For one group, being gay and starting a family is bad enough. Putting it on television? That's just crossing the line.
A right-wing fringe group, One Million Moms, has decided to lash out at the upcoming NBC comedy "The New Normal," a series from "Glee" and "American Horror Story" co-creator Ryan Murphy, that features a gay couple looking to start a biological family with a single straight woman.
"NBC is using public airwaves to continue to subject families to the decay of morals and values, and the sanctity of marriage in attempting to redefine marriage," the group said in a statement. "These things are harmful to our society, and this program is damaging to our culture."
If that weren't enough, the group added that the group is "prepared to contact any and all sponsors of this program if it is aired. 'The New Normal' is attempting to desensitize America and our children. it is the opposite of how families are designed and created."
The group, an off-shoot of Donald Wildmon's American Family Association, claims that it was already successful in a boycott last year by pulling NBC's "The Playboy Club" off the air. The group said that NBC claimed it was pulled because of lack of advertisers. Likely so, but that may have had more to do with the show's bad ratings (it averaged a 2.8 rating/4 share in Fast National overnight ratings from The Nielsen Co.) that placed it No. 18 on the network's schedule and No. 89 overall, than any protests against it.
In fact, such protests have been known to have the opposite effect. A Michigan housewife named Terry Rakolta lashed out at "Married ... With Children" in 1989 on Fox because of its racy content. However, instead of convincing advertisers to pull away, the quiet sitcom that may have been a short-lived program otherwise, received a lot of media attention, boosting its ratings, and helping to establish Fox as a new network.
"Married" would climb from No. 142 in the ratings during its first season to as high as No. 29 in the 1991-92 season. It would end its run in 1997 after 11 seasons and 259 episodes.
"The New Normal" stars Justin Bartha and Andrew Rannells as a gay couple looking to start a family. They find a surrogate mother in the form of Georgia King. It also stars Ellen Barkin and NeNe Leakes. It's scheduled to premiere Sept. 11.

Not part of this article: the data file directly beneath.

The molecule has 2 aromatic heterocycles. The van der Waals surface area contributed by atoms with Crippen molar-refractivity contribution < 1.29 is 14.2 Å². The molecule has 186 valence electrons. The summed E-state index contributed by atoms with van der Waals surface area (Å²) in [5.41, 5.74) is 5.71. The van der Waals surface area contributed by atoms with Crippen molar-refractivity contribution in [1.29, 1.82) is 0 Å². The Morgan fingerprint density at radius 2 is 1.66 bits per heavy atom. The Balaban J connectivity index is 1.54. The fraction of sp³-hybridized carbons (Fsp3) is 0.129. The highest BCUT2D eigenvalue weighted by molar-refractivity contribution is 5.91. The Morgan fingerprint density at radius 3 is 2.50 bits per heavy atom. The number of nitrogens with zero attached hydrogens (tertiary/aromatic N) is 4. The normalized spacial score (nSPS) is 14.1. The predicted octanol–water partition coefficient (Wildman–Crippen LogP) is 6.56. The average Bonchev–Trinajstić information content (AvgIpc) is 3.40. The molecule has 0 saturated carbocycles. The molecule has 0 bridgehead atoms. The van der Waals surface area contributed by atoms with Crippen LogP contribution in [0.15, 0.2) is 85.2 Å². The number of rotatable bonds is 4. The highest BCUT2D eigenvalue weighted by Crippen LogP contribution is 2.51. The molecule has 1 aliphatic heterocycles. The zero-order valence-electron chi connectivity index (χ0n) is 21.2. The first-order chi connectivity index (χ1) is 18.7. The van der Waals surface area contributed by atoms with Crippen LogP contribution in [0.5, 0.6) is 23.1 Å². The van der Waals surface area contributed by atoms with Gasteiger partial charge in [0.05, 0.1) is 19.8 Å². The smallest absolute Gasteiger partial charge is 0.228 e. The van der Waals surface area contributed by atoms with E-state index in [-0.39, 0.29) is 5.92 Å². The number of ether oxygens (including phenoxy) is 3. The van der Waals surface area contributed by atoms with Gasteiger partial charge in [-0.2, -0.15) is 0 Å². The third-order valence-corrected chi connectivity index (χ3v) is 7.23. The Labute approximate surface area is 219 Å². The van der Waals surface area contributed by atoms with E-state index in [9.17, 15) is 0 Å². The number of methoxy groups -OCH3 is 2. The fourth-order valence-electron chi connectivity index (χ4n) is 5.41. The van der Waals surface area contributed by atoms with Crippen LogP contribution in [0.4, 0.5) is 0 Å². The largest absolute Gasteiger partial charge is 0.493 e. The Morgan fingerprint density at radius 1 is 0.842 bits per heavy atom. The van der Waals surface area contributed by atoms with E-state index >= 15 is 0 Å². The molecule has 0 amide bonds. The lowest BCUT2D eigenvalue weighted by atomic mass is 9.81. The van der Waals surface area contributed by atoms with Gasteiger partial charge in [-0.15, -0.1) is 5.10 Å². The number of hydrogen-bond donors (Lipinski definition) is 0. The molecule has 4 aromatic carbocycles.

Million Moms also went after Ellen DeGeneres last year for becoming part of a new ad campaign for J.C. Penney. Although DeGeneres does not talk about her sexuality in the ad campaign, the group still called for a boycott of the department store for using an out lesbian as a spokeswoman.
It's not clear how much of an impact such a boycott had. J.C. Penney did report that its total revenue was down 2.8 percent in 2011 from the year before, but it still had total net sales of $17.3 billion. However, executives told shareholders in filings with the U.S. Securities & Exchange Commission that the sales drop was caused by the company's exit from catalog and catalog outlet businesses. Plus, the "Fair and Square" promotional campaign that included DeGeneres did not start until February.
Total net sales in the first quarter, which included January (ahead of the new promotion) were down 20 percent from the year before.
Public sentiment is turning far away from efforts from groups like Million Moms. A May poll from The Washington Post and ABC showed that 53 percent of respondents supported legalized gay marriage, compared to 36 percent support in 2006.
In fact, recent comments from fast food chain Chick-Fil-A president Dan Cathy over his million-dollar support of anti-gay causes has resulted in a backlash across Hollywood and politics as well. The Jim Henson Co., which has worked with the chain in the past, announced it would no longer partner with Chick-Fil-A on future promotional projects. Actor Ed Helms, formerly of "The Daily Show" and "The Office," also said he would no longer eat at the chain.
Boston mayor Thomas A. Menino says he will try and block the restaurant from opening stores in his city.
Shortly after Cathy's remarks, the restaurant chain itself released a statement saying that its "culture and service tradition in our restaurants is to treat every person with honor, dignity and respect -- regardless of their belief, race, creed, sexual orientation or gender." The restaurant still does not offer any benefits or protections for gay and bisexual employees, and is still known for firing employees for being "sinful."
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